After 42 Construction Workers Killed This Year, Minister Takes Steps to Fine Negligent Contractors

Enforcement will also be beefed up with the addition of more safety supervisors at building sites.

Police officers at the Netanya construction site where a 37-year-old worker fell to his death, March 29, 2016.
Tomer Appelbaum

For the first time, contractors will be held personally responsible and financially liable for safety defects found at constructions sites under their supervision. Social Affairs Minister Haim Katz, responsible for labor issues, has instructed his ministry’s safety authority to increase the enforcement of safety procedures and to punish violations.

A contractor may have to pay over 35,000 shekels (just under $10,000) if found guilty of such transgressions. Human resource companies will also pay fines if they are found to not have addressed safety violations that were detected. Warnings will be issued first, followed by fines if problems are not fixed.

The new order constitutes a change to labor law enforcement regulations, drafted by the Social Affairs Ministry. It will now be submitted to the Justice Ministry for approval, as well as to the Knesset Labor, Welfare and Health committee. “We intend to create a deterrent system against negligence, which has been rampant in the area of construction. We won’t hesitate to impose fines when contractors don’t abide by safety rules” said Katz.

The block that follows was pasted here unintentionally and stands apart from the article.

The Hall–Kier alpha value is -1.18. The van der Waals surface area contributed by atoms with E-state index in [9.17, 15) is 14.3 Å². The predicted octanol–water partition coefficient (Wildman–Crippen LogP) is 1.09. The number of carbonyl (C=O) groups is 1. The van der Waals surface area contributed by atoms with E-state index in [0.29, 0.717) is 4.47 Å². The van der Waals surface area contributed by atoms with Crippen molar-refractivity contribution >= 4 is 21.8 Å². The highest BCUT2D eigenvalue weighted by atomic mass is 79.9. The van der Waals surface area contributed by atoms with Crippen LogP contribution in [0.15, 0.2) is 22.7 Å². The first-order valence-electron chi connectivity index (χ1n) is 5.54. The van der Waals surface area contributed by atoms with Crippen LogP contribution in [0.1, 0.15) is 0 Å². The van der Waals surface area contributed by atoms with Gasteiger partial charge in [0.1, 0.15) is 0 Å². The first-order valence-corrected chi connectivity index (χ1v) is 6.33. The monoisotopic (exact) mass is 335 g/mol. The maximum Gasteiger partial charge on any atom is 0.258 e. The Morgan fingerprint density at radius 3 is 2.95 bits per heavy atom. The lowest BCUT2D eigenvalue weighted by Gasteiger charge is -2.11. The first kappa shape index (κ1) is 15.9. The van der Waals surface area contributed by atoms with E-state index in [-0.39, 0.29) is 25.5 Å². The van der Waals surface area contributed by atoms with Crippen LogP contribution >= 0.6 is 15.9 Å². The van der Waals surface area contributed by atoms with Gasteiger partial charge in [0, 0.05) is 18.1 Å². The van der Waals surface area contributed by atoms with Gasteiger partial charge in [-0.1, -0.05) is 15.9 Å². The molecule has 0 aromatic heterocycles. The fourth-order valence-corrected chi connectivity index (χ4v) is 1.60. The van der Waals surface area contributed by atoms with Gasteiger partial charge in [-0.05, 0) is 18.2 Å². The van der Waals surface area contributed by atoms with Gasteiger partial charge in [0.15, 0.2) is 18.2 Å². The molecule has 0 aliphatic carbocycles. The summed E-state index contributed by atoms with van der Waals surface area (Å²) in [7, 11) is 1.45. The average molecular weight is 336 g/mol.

The minister added that supervisory manpower would be greatly augmented. There are currently only 17 supervisors dealing with 12,000 construction sites, namely 700 sites per supervisor.

Fining contractors was one of the recommendations of the Adam Committee, which looked into safety at construction sites. It concluded that fines would constitute an effective measure. Sanctions would be imposed on contractors who ignore regulations regarding work areas, including elevated spaces, as well as regulations regarding equipment and its maintenance, the operation of cranes, excavations, fencing and the manner in which workers are employed. This includes the monitoring of scaffolding and the appointment of a safety supervisor at each site.

The coalition campaigning against work accidents at construction sites welcomed the decision to impose financial sanctions. They pointed out that more resources and positions were necessary, as well as more vehicles for supervisors, in order to carry out effective supervision of workplace safety. This group appealed to Katz a few weeks ago, asking him to take steps to ensure the safety of construction workers.

Since the beginning of this year, 42 workers have died at construction sites, a record number in the last decade.